I love reading about food almost as much as I love eating it. From delving behind the scenes in chef memoirs to learning the history of ingredients, reading stories of recipes to learning how to create the perfect pairing, there are few things I enjoy more than settling in with a good food book and a glass of wine. This is by no means an exhaustive list, just some of my favorites.
The Language of Food: A Linguist Reads the Menu by Dan Jurafsky – Jurafsky is a genius. He uses linguistic analysis and history to show how the ‘toast’ we eat and the ‘toast’ we give are related, or how you can tell how expensive a restaurant is by looking at a few choice words (or lack of) on the menu. History lovers, language lovers, food lovers…this is a book everyone will enjoy. And Jurafsky really is a genius. He received the MacArthur Genius Grant in 2002.
What to Drink With What You Eat by Andrew Dornenburg and Karen Page – If you buy one food book this year, make it this one. One of the most comprehensive guides to wine pairing, put together in a fun, approachable way. It’s not only about wine though. They also venture into coffee, beer, sake, and even water. I am constantly learning from this book, and I love the interview snippets with sommeliers (including several from Chicago). Like they say in the book, a perfect pairing is a small thing that can bring immense pleasure, and you have three chances a day to experience that. Take advantage.
Heat: An Amateur’s Adventures as Kitchen Slave by Bill Buford – When an acclaimed New Yorker writer leaves his day job to slave away in Mario Batali’s kitchen at Babbo, a wonderful book is bound to come of it. Buford shows us how difficult working in a restaurant kitchen really is, profiles Batali in a not always glowing, but humanizing light, and takes readers on a journey to Italy where he searches for the history behind his favorite dishes in tiny towns and with generations of Italian chefs. Informative, engrossing, endearing, spectacular. One of my favorite food books of all time, from one of my favorite writers.
Kitchen Confidential by Anthony Bourdain – If you have ever worked at a restaurant, you will adore this book (and have probably already read it). You will smile knowingly, and your heart will ache for your service industry days. If you haven’t worked in a restaurant, you will still benefit from insider secrets, like when to order fish and why you should never order a steak well-done. A classic.
A History of the World in 6 Glasses by Tom Standage – Beer, wine, spirits, coffee, tea, and cola. What do these drinks have to do with history, agriculture, and globalization? Everything, it turns out. Written by an Economist editor it’s no wonder the book at times feels like a crash course in history and global economics. Don’t worry though – it’s also readable and entertaining.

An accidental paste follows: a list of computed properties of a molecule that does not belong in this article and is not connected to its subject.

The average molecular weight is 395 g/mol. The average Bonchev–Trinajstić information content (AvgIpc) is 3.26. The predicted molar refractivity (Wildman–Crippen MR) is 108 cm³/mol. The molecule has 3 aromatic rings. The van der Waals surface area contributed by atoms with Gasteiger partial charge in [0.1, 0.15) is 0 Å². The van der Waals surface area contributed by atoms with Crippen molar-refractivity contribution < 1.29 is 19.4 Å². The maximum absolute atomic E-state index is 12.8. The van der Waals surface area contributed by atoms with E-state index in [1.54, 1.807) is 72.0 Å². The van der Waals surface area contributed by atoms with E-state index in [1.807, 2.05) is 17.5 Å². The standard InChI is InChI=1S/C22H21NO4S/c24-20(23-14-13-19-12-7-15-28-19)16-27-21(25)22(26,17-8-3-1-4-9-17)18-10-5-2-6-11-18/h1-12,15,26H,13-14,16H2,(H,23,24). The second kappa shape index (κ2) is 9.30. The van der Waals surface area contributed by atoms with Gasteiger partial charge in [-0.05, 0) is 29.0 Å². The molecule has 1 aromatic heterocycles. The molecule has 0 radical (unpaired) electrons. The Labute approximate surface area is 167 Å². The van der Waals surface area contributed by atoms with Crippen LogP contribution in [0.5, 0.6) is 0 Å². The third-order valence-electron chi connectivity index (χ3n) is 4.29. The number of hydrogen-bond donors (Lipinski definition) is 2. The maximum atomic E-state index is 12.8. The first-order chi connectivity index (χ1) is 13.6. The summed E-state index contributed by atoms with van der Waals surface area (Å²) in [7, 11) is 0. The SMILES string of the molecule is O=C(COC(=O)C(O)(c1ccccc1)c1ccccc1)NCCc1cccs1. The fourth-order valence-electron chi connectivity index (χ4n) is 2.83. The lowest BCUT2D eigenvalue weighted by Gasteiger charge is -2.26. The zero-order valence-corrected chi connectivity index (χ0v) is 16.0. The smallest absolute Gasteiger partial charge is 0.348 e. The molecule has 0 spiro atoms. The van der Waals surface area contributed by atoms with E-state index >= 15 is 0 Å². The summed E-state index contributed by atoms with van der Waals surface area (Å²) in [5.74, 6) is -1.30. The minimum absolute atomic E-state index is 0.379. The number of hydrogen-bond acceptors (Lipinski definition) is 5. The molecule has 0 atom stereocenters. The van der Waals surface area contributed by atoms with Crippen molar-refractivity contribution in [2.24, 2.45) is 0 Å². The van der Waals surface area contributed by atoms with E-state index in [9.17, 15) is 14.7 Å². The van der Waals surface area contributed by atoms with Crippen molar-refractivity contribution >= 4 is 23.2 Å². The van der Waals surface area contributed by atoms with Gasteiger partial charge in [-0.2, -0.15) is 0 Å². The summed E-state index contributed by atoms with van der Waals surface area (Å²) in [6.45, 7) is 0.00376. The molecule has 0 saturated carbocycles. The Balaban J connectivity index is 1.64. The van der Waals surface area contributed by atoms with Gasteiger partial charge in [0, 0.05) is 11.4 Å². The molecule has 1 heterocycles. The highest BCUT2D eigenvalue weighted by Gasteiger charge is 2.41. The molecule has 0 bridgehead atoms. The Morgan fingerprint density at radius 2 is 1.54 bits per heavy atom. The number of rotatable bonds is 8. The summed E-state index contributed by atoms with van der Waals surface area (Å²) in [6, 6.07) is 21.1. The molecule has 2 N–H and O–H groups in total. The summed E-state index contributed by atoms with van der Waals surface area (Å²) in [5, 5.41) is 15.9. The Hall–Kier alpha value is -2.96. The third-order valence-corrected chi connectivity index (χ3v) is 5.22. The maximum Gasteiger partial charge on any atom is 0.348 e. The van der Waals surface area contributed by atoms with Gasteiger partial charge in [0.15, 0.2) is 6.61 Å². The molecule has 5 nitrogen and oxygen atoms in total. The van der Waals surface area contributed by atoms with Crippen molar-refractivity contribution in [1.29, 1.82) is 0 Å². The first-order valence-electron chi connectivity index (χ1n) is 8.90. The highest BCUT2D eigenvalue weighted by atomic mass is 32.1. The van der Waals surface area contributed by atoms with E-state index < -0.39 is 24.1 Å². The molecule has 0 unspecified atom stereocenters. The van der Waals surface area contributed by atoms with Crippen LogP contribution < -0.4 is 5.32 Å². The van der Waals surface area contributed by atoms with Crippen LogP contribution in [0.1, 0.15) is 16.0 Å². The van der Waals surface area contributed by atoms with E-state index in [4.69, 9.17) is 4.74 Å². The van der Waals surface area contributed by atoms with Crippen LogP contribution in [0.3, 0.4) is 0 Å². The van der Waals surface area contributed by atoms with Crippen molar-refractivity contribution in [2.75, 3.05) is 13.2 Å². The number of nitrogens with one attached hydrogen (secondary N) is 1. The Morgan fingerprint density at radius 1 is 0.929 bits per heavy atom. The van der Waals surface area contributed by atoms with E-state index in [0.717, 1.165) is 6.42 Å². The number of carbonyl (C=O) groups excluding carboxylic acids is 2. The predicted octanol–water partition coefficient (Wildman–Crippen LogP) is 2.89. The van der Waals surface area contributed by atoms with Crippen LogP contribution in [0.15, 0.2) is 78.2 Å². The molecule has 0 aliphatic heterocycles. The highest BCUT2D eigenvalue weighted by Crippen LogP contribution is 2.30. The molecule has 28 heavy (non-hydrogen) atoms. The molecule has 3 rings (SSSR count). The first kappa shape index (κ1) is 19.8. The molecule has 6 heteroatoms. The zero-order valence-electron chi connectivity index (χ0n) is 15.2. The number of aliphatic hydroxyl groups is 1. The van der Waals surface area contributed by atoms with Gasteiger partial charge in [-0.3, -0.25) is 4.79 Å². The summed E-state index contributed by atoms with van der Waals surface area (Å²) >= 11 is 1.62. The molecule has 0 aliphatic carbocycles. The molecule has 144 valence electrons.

The Tummy Trilogy by Calvin Trillin – Trillin’s hilarious books about traveling and eating around America in the 1970s come together in one volume, perfect for those of us born later and just catching up. The New Yorker writer with vast food knowledge showcases America’s diners, BBQ joints, take on Chinese food, coleslaw, french fries, and more. Who says we don’t have our own food heritage?
Tender at the Bone: Growing Up at the Table by Ruth Reichl – This memoir from legendary New York Times restaurant critic turned head of Gourmet is intimate and warm. Join her on a journey from learning French and falling in love with soufflé to becoming one of the nation’s most respected critics. The best part though are her (admittedly sometimes over the top but I love them anyway) descriptions of food.
The Sweet Life in Paris by David Lebovitz – I’m a big fan of Lebovitz’s blog, so obviously I adore his books as well. In this one, his stories about Paris remind me of my time living in Rome–often frustrating and perplexing, seemingly out of date, and yet utterly charming and with the ability to make you want to sacrifice convenience for comfort, good food, and the sweet life. Then, of course, are the recipes throughout (mostly using chocolate). Lebovitz was a famous pastry chef in San Francisco before he was a writer in Paris, so you can rest assured he knows what he’s talking about.
In Defense of Food: An Eater’s Manifesto by Michael Pollan – I’m not sure if you can have a food book list without including Michael Pollan. The best food is real food, as Pollan defends, and carbs will not kill you. You’ve probably heard the book’s mantra “Eat Food. Not too much. Mostly plants,” but even if you already follow it and think you get the gist, the book is worth reading for insights into the food industry you might not have expected.
I know I left out cookbooks – that’s for another post! What are some of your favorite food related books? Let me know and I will check them out!